Congress passes bill to fund war against ISIS:
Congress passed President Barack Obama’s plan to arm and train Syrian rebels, giving him a victory less than seven weeks before the November midterm election. Today’s 78-22 Senate vote came a day after the House passed the measure, which now goes to Obama for his signature. Senate officials revised the vote from 73-22 after they said an incorrect result was read on the floor. Ten Democrats and 12 Republicans voted against the measure. The bipartisan vote “shows the world that America is united in confronting the threat” from Islamic State extremists, Obama said at the White House after the vote. Strikes against terrorists continue today, he said, adding, “As Americans we do not give in to fear.”
The ISIS funding bill was part of a package of legislation that funds the government through Dec. 11, extends the Export-Import Bank’s charter through June 30, and provides $88 million to help fight the spread of the Ebola virus in West Africa.
U.S. Cost of Living falls:
The cost of living in the U.S. unexpectedly dropped last month for the first time in nearly a year and half, showing that inflation has cooled after accelerating in the second quarter. The Labor Department said that consumer prices declined .2%–the first decrease since April 2013. The primary driver of the decline were big drops in monthly gasoline prices (-4.1%) and airfares (-4.7%). Core prices, which exclude the volatile food and energy components, were unchanged last month for the first time in four years. Overall consumer prices climbed 1.7% in the 12 months ending in August, down from a 2% year-over-year gain in July. Subdued inflation has given the Fed flexibility to maintain interest rates at record lows even as growth has accelerated.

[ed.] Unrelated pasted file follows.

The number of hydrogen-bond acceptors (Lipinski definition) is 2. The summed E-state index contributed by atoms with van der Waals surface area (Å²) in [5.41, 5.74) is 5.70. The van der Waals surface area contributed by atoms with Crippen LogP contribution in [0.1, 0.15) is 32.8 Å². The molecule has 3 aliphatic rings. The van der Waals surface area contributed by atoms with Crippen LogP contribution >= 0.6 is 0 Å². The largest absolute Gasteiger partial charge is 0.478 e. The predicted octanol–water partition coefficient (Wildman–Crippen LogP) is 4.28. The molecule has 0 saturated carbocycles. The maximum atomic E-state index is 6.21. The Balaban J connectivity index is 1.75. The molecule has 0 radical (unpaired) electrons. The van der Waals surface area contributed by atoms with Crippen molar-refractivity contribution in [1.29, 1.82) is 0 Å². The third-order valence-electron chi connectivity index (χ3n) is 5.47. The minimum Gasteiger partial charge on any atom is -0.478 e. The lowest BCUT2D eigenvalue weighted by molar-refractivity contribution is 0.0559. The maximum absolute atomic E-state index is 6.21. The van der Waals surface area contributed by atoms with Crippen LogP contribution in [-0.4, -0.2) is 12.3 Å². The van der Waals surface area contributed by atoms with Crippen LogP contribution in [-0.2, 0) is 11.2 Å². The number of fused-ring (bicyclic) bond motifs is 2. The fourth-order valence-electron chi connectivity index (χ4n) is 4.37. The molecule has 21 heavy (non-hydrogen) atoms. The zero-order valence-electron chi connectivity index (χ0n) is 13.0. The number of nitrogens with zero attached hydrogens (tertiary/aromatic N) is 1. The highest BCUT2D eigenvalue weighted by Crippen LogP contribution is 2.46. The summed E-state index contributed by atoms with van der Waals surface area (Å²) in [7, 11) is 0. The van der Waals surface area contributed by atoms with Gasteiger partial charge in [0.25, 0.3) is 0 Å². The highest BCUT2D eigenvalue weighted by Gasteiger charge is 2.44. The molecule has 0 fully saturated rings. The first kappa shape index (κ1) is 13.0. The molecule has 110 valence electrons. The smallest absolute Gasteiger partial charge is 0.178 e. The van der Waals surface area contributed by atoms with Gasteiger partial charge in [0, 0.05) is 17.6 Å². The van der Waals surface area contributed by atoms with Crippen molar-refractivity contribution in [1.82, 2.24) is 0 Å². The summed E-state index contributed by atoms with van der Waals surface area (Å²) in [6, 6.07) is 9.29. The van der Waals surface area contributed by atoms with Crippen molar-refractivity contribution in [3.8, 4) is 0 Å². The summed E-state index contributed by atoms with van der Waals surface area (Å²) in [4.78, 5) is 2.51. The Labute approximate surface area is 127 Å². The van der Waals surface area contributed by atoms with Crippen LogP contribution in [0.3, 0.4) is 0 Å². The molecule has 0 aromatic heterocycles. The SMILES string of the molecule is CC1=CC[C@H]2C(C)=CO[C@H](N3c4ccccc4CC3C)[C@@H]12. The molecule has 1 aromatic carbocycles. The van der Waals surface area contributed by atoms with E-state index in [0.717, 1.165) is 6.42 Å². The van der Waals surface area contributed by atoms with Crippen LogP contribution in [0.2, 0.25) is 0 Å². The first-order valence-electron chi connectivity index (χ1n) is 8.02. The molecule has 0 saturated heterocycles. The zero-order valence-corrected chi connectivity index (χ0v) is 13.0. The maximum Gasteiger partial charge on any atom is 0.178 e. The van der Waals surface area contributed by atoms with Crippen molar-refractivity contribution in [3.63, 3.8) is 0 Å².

Housing market shows renewed strength: